• Injection nozzles
• Anti-lock braking systems
• Electronic systems to support mold and die technology
• Research & development Centers
• ECUs, sonar and central locking systemsSome StatisticsAt the beginning of 2012 (between January to March), Thailand’s automotive industry produced close to 191,000 auto units of which 47% were exported to Japan, ASEAN, US and European markets. Of the automobiles, the majority of the cars produced were double cab pickups followed by passenger cards. The SUVs were the least produced and exported this year so far.In regards to the OEM auto-parts, the exports valued up to over US 36.6 million Dollars in January.Looking at the trend since 2005 and expected export till 2015, sales have been progressively increasing, except for 2009 and 2011 due to economical and flood crisis during those years.
A Guide to Help You Pick the Best Air Purifier for Your Loved Ones
Holidays are around the corner. This is the time of year when people start purchasing gifts for their loved ones. If you are going to purchase an air purifier for someone you love, we have some helpful tips for you. If you want to purchase the best unit, you may be able to use this guide to your advantage. Read on to find out more.
1: Set Your Budget
Just like anything you purchase, make sure you have set your budget first. The price of the unit will vary based on a lot of factors, such as the capacity, filter type, features, and brand of the unit. If you don’t have a flexible budget, we suggest that you go for a product that is available to purchase for less than $300.
2: Consider the Needs of the Recipient
Your next move is to consider the needs of your recipient. If you are going to purchase this unit for everyday use, we suggest that you go for a unit that comes with a HEPA filter. On the other hand, if your loved one has a specific need, we suggest that you consider a specialized unit.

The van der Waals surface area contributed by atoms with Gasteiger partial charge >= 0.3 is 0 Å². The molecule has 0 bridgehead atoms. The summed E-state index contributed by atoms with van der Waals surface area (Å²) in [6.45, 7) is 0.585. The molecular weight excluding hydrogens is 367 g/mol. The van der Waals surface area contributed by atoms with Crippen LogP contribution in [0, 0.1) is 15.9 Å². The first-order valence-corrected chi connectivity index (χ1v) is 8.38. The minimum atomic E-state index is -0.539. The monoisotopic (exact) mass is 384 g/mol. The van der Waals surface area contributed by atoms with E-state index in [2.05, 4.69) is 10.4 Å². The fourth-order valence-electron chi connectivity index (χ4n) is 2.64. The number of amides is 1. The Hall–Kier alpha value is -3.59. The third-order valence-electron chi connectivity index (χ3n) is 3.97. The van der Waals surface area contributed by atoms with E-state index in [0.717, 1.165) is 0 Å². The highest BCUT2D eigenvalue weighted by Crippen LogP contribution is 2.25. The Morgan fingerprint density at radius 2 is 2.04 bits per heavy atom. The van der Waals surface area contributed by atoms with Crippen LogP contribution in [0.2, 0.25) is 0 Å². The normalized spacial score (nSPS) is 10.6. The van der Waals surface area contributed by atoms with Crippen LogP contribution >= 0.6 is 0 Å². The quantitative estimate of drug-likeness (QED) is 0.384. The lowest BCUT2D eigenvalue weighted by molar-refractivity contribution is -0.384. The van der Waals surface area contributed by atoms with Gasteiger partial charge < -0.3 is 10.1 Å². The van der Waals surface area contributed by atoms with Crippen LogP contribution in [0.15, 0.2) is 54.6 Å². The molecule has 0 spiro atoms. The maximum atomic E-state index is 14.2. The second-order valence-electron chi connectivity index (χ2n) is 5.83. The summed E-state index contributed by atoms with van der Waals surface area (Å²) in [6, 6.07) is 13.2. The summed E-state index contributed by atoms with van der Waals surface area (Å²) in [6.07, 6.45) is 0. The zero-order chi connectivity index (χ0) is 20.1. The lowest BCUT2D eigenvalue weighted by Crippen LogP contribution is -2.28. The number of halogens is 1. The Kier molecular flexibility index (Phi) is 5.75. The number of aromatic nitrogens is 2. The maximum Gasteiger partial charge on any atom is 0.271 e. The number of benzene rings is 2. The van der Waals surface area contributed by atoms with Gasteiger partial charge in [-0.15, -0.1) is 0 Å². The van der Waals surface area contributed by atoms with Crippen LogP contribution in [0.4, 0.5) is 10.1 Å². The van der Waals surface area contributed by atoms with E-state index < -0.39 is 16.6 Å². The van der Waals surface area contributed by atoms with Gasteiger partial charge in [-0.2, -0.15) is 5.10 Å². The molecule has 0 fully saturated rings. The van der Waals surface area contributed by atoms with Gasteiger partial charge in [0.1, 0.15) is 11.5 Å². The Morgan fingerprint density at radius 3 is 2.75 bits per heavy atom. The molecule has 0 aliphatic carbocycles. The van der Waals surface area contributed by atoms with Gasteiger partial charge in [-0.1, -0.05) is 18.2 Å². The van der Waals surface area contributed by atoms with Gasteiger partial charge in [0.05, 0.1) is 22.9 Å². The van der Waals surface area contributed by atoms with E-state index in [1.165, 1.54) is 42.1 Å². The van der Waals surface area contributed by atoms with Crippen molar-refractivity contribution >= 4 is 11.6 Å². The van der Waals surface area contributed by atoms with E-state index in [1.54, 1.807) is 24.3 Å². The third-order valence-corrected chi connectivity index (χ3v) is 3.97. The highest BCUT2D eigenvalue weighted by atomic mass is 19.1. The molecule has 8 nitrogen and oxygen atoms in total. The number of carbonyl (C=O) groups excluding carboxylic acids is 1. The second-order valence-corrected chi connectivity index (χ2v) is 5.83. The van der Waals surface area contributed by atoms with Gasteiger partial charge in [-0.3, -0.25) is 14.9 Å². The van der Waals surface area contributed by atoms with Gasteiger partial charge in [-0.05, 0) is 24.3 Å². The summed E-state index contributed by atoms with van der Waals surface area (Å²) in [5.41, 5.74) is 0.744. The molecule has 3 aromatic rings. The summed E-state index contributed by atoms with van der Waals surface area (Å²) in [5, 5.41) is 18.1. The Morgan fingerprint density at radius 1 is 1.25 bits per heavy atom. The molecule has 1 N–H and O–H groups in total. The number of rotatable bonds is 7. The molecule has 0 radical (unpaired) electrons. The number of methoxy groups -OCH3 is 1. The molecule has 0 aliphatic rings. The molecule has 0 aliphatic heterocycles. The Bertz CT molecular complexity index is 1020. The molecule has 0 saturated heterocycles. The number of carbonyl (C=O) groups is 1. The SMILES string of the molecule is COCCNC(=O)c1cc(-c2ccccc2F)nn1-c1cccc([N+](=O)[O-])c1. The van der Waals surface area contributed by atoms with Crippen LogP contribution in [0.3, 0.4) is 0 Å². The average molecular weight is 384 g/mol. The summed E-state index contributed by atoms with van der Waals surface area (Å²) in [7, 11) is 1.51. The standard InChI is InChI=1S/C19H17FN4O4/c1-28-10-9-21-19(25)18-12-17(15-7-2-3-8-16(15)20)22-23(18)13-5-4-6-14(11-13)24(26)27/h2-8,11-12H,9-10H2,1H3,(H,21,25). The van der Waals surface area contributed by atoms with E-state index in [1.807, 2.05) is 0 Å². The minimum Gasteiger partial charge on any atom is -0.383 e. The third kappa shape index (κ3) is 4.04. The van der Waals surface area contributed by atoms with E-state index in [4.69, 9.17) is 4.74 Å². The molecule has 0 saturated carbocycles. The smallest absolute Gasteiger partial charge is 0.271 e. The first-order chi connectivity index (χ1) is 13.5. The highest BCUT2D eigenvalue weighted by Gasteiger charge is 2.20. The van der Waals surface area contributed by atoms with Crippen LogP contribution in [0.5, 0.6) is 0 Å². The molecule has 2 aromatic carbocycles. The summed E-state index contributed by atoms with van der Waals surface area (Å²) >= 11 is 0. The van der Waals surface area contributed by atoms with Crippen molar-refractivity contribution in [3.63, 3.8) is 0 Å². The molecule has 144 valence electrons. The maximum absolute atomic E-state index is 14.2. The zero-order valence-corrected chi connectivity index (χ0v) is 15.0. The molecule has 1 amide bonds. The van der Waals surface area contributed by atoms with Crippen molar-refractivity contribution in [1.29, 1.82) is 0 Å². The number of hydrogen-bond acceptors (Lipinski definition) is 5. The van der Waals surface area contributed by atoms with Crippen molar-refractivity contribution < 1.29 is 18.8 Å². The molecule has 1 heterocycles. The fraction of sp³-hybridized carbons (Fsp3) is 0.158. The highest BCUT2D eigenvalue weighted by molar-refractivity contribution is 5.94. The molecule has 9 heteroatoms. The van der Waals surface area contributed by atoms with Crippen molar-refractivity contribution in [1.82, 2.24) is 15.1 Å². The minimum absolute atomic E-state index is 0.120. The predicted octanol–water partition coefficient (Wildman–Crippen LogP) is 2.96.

For example, if they are more prone to respiratory issues, such as allergies and infections, we suggest that you get a UV purifier for them. The devices are designed to neutralize viruses and bacteria.
3: Think About the Available Space
Another primary factor is to consider the available space in the office or house of the recipient. For example, if they need a general-purpose unit for a small apartment, you may want to consider a filterless unit.
On the other hand, if they have plenty of free space, you may consider a bigger unit that features a higher airflow rating. These units are powerful enough to cover a large face.
4: Consider Extra Features
Lastly, we suggest that you consider additional features that they will just love. For example, some units come with an indicator that turns on when the filter needs to be replaced. This will allow the user to change the filter so that the device continues to work properly.
So, you may want to consider these features before you place your order. These features may not be important to you, but your friend may just be over the moon.
Long story short, we suggest that you consider these four tips if you are going to purchase a gift for your loved one on these holidays. Since the air is full of pollution during winter days, nothing can make a better gift than an air purifier. Therefore, you should consider these tips before looking for an online or physical store to make your purchase decision.